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For those who have been reading Cotswold Allure Magazine from the beginning, you will undoubtedly remember our very first Coffee With article, with fashion guru Georges Davies, the man who changed the Face of British high-street fashion, through the creation of his brands NEXT, George at ASDA and Per Una at Marks and Spencer.

Choosing the Cotswolds to call his home, a beautiful area called Broadway is where George Davies introduced his latest fashion brand to the UK: FG4, this time specialising in fashion for the younger generations.

FG4 uses the knowledge gained by George and his team over the past two decades, to create products that customers love and trust.

Three years on, hearing the exciting news that FG4 has now opened a permanent residence in Broadway, we caught up with George to speak about FG4’s journey so far.


Introducing FG4 to local towns and schools first, was a completely different approach to the beginnings of your previous three brands, what was the response like?

“It was very good. The events that we held did two things for me, which were one: ‘testing the water’ for the FG4 designs, and two: any money we made was given to my charity, The George Davies Charitable Trust, which, amongst many other support work, has recently had a great impact at Glenfield Hospital in Leicester, where we funded the opening of a new diabetic treatment centre.

The feedback from the initial FG4 events gave me a solid feeling that there is a definite market for FG4 designs in the UK, and shortly after I had an approach from Beales, where we opened ten stores with them.”


What has the response been like for the first stand-alone store of FG4, here in Broadway?

“Oh, very good. Because we’re positioned slightly off the high-street, people have had to learn that we’re here, but a successful launch event helped and word of mouth seems to have spread quite quickly.

Not only do we do the ladies wear, but we also do girls wear from 3-4 up to 16.”


Which brings us on to the demographic of FG4, which seems to be 50/50 between ladieswear and girlswear.

“When I had George at Asda and NEXT, a lot of customers were parents buying children, which was an interesting challenge for me. It was only when I had Per Una that my sole focus was ladieswear, but, I now have roughly fifty FG4 shops in Saudi Arabia selling designs solely for children and another fifty selling ladieswear designs.

Throughout our ten Beales stores, I have mixed the ladies and girlswear designs, so they can be discovered together.

I do have boyswear in the Saudi Arabia children’s shops, which we might introduce to the UK at a slightly later date.”


What is it that makes George Davies brands so successful?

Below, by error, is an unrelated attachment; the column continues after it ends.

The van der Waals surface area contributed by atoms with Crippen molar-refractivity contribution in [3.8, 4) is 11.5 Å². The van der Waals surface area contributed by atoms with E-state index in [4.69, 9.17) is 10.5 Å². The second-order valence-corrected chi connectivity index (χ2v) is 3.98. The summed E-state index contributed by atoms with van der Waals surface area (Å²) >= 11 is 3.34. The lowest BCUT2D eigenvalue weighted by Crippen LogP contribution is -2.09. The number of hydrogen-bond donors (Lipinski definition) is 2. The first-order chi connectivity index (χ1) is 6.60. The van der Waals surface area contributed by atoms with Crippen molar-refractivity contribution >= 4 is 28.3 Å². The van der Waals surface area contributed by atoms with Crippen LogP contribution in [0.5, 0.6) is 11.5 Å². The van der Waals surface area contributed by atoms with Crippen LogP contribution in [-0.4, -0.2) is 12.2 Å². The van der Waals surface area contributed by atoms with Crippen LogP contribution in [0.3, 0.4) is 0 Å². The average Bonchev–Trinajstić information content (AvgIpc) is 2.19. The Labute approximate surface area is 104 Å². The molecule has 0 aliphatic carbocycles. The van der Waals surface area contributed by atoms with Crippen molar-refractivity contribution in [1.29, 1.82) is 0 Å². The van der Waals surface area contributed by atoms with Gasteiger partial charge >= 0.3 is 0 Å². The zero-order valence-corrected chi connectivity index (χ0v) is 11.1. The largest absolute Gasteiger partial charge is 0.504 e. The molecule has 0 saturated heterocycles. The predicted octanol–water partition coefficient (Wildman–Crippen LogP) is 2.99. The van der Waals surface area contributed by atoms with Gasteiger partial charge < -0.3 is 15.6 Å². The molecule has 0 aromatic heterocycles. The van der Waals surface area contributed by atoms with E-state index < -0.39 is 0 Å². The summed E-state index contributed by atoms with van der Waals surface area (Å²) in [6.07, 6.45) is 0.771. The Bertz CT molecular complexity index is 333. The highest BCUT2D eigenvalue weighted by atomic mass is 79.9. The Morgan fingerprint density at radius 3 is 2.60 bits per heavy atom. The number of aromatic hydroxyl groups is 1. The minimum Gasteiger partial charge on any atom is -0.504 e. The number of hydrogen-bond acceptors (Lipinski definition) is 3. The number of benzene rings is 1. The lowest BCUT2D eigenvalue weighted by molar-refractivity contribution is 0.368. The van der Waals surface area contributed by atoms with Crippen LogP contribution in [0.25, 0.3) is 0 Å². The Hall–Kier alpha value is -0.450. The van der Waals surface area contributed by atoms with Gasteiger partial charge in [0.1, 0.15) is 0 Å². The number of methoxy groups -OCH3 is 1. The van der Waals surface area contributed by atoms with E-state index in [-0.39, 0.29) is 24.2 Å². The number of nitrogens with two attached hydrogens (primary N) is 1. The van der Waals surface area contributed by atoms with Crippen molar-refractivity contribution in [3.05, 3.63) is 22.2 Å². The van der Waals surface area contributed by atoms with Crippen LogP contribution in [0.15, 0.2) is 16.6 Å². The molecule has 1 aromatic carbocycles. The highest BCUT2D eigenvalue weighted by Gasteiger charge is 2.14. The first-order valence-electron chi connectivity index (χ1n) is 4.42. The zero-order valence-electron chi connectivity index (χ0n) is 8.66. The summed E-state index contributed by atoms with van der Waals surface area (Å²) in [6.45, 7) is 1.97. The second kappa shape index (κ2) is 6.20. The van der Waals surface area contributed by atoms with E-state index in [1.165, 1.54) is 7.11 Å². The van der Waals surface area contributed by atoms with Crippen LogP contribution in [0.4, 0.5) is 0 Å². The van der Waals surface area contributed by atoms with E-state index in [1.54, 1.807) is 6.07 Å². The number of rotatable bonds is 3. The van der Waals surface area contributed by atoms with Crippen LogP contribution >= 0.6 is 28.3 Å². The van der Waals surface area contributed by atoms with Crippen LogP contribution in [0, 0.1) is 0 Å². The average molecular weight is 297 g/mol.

“I’ve always tried to understand the customer before the product. Not just as a total customer, but also where they’re living, cultures and customs, for example in some areas, specific sizes are preferred, in other areas specific colours are preferred.

Here, we have we have found that a lot of size 8 seems to be preferred, rather than the larger sizes, but this The Cotswolds, only ‘a stone’s throw away’ from Broadway, where we have opened, it’ll probably be different.”


What influence over the FG4 designs do you have?

“The way it works is that I will always have discussions on the overall design, as I am continuously researching fashions from around the globe. I’m quite influenced by Italian fashion.

I will give my brilliant design team a brief, who will present ideas, which I will then review. There is no garment that goes into production, without going by me first.”


Taking into consideration your history with Per Una at Marks and Spencer, how is it that you have developed such a good understanding of specifically female fashion.

“I think my mother was the key influencer there, who was a very strong woman who made all of her own clothes. Where when I was very young, we would visit grand department stores in Liverpool and she would buy all kinds of fabrics and patterns.

We were a farming family, not particularly wealthy at all, but my mother was meticulous and had an amazing eye for fashion. You don’t realise at the time just how much influence your parents have on the person you will become, and how you will look at life in the future.”


Does designing FG4 clothing for children come with different challenges to adults?

“Absolutely. So much so that I now always say that there is no such thing as just ‘children’, in the respect that there are so many stages of children.

What I mean is, the first stages of children are ‘New Born’ and ‘Toddler’, where the mother is usually the main decision maker for clothing.

The minute you then move towards 4-5 year olds, a little girl here was a perfect example of this earlier today, the mother liked something but the little girl refused to try it on, liking something she had found instead.